Brenda Cooper

Cory Doctorow reads, a juggler talks, and I sign

I’m a fan and supporter of the Clarion West writer’s workshop, and have been attending the reading series when I can.  I made it to Cory Doctorow’s reading, and he was, of course, fabulous and interesting.  He read part of a story that will be coming out as free fiction and as a podcast on Tor.com, probably this summer. My bet would be in August, around the World Science Fiction Convention.  I recommend going to Tor.com right now and signing up for the associated e-newsletter, if just so you get this story.  Tor.com looks like it’s going to good.

Other bits Cory said in Q & A that resonated for me:

That there is a myth about young adults only wanting to read about young adults.  Since I’m writing a series that is doing well in the YA market even though it’s sold as adult fiction (and I think it is both), that was a nice reminder.  When I was a kid, I read about Valentine Michael Smith and Jubal Harshaw, about Gil the Arm, about Merlin (everything from Mary Stewart to Mallory, from T.H. White to Marion Zimmer Bradley).  Almost everything I read was about adults.  In fact, by the time I was ten or so, I though Nancy Drew and the Hardy Boys were dorks.  A nice reminder, since for some reason I was worrying about it.

Cory also mentioned (I think quoting someone else) that obscurity is the enemy of the writer.  So support for blogging!

I took the bus over, and this time there was no handy eastsider to hitchhike back with.  At the bus stop, a long-haired young main with a red ponytail was juggling a red ball.  Juggling might not even be the right word – it ran up and down his arm and flitted through his fingers and paused on the back of his palms.  It turns out he’s just moved here from New Orleans, he likes Seattle, and he has been practicing the red ball thing for a year, and has high ambitions of doing more with it.  I’m not sure what – but who cares?  I almost never have random conversations with strangers any more.  It was a nice five minute interlude.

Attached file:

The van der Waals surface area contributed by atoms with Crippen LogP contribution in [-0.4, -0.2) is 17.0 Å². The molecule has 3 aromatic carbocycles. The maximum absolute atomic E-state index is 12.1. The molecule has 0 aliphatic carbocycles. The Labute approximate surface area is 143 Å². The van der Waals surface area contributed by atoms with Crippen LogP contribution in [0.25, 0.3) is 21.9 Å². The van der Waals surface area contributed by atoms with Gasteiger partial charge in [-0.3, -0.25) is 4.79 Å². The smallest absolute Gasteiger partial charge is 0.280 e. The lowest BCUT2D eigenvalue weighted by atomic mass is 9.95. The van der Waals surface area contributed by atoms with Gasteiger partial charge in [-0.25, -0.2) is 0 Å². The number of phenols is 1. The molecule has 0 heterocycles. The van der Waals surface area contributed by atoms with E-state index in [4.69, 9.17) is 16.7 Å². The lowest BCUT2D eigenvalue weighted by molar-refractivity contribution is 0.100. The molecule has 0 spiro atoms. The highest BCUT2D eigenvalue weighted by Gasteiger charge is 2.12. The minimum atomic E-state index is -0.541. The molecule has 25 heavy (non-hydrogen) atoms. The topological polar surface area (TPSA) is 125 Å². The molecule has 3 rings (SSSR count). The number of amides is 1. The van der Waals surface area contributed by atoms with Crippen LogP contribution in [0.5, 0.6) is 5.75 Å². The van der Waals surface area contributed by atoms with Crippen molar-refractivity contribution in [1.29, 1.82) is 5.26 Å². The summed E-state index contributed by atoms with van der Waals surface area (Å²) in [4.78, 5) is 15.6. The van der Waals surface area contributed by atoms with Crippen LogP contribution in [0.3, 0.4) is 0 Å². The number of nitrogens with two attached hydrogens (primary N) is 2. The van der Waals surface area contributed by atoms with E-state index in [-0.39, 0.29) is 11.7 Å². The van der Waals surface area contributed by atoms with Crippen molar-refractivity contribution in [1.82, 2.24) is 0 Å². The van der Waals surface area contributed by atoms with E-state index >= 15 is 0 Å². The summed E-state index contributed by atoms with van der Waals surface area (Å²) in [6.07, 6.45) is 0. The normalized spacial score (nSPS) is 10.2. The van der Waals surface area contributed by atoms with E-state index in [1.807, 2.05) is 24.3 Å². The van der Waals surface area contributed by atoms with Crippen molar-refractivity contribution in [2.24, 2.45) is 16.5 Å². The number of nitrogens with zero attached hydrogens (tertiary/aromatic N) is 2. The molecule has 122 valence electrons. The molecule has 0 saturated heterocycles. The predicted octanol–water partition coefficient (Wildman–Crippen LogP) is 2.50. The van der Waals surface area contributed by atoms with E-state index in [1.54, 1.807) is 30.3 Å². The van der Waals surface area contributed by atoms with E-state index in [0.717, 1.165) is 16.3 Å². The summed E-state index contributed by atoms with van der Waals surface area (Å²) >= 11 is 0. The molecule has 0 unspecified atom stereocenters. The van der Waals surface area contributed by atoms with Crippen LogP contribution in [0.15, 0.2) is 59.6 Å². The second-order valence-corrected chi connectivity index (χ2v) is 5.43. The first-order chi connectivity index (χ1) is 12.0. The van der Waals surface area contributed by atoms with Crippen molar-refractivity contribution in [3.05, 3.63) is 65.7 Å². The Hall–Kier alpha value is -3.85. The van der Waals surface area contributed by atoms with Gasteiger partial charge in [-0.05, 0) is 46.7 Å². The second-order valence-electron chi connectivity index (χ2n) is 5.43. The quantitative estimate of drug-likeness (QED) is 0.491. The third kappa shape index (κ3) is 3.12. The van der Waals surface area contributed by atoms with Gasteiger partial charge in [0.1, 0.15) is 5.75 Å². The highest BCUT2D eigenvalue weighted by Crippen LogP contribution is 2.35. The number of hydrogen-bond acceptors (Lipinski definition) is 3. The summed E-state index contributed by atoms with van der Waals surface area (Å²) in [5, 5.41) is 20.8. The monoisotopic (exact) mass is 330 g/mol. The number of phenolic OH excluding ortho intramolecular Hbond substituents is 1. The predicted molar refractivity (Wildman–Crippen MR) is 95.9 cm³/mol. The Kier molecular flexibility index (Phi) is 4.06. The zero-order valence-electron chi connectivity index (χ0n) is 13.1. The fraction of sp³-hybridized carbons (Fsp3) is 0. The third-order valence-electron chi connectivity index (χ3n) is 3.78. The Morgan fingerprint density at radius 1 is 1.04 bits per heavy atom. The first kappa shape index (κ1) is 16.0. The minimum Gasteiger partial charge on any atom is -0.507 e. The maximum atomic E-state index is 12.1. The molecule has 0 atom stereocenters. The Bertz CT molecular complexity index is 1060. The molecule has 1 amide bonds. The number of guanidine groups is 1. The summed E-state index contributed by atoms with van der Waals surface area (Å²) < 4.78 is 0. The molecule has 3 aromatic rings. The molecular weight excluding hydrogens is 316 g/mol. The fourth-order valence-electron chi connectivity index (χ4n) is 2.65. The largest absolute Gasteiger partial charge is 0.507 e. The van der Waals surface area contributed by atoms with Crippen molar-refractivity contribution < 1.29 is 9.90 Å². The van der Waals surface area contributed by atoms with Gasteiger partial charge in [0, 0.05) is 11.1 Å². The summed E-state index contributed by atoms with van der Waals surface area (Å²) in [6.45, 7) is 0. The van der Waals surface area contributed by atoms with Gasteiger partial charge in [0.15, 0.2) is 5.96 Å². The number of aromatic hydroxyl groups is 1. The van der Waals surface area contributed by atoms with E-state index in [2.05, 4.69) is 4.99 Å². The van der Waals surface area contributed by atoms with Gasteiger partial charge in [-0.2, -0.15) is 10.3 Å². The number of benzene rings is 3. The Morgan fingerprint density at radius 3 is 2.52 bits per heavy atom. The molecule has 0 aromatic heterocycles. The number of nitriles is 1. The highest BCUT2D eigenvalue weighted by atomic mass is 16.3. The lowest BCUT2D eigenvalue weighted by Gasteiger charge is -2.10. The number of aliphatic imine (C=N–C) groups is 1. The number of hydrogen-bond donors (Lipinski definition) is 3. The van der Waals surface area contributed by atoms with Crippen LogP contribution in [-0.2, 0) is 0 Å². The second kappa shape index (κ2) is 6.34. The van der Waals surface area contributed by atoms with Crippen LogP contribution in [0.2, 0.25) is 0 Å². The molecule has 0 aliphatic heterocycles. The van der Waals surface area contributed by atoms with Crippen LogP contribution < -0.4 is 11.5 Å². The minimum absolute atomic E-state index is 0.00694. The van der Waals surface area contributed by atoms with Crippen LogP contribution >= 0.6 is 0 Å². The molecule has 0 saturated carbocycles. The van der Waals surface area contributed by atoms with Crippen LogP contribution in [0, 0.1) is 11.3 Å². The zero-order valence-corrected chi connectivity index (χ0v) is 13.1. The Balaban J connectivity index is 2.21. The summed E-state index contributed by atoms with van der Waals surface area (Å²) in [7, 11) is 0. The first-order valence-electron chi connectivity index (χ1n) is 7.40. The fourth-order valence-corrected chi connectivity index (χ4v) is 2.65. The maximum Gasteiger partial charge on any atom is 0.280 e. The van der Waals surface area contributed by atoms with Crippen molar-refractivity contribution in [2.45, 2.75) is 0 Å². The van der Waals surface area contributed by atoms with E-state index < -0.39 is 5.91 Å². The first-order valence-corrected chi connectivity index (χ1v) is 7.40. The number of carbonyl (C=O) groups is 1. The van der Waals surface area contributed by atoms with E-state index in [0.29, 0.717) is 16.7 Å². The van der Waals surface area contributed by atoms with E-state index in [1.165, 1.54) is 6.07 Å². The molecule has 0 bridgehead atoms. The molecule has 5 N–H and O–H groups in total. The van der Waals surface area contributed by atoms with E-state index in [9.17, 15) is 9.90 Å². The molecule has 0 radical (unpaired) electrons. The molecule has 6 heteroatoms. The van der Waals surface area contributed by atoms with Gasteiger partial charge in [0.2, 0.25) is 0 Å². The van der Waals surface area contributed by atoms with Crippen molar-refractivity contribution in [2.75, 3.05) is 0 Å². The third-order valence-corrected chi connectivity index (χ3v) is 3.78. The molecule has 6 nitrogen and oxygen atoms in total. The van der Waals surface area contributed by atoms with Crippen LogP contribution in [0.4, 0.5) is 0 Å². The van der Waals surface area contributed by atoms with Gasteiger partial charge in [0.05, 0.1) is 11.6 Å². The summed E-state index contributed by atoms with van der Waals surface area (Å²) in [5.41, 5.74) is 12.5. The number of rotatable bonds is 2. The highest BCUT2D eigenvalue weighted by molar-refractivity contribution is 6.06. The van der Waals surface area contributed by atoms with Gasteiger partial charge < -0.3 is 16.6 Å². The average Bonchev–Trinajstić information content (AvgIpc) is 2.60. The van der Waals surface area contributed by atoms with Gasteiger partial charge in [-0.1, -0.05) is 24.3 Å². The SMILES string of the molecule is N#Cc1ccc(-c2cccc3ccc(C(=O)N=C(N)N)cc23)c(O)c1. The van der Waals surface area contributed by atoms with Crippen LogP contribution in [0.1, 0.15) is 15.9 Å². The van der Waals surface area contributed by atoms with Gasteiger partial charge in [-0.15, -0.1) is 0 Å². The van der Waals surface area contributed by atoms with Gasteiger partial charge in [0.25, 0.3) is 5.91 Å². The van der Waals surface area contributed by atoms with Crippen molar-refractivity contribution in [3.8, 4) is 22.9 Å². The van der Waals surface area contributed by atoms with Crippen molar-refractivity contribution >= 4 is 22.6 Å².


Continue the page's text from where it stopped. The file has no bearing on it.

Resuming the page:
I got to sign my first mass-market copy of THE SILVER SHIP AND THE SEA, which came out July 1, and which I finally actually saw and held in my hands yesterday, where I paid full price for a copy at my local Borders.  Tor did a nice job – it’s got shiny letters, the cover is a nicely muted version of the hardcopy cover, and the book design is nice.  The print is too small for my old eyes, which means I put too many words in the book. 🙂

 I will be reading at the University Bookstore with Jay Lake on July 24th.

 

One Response so far

  1. 1. Beth Fehlbaum

    I agree with Cory about the myth of YA audiences only wanting to read about YA characters. We need to give our audience– whatever their age– the benefit of the doubt and trust their intelligence that they know what they like. Good storytelling is good storytelling.

    Beth Fehlbaum, author
    Courage in Patience, a story of hope for those who have endured abuse
    http://courageinpatience.blogspot.com
    http://www.kunati.com/courage-in-patience
    Chapter 1 is online!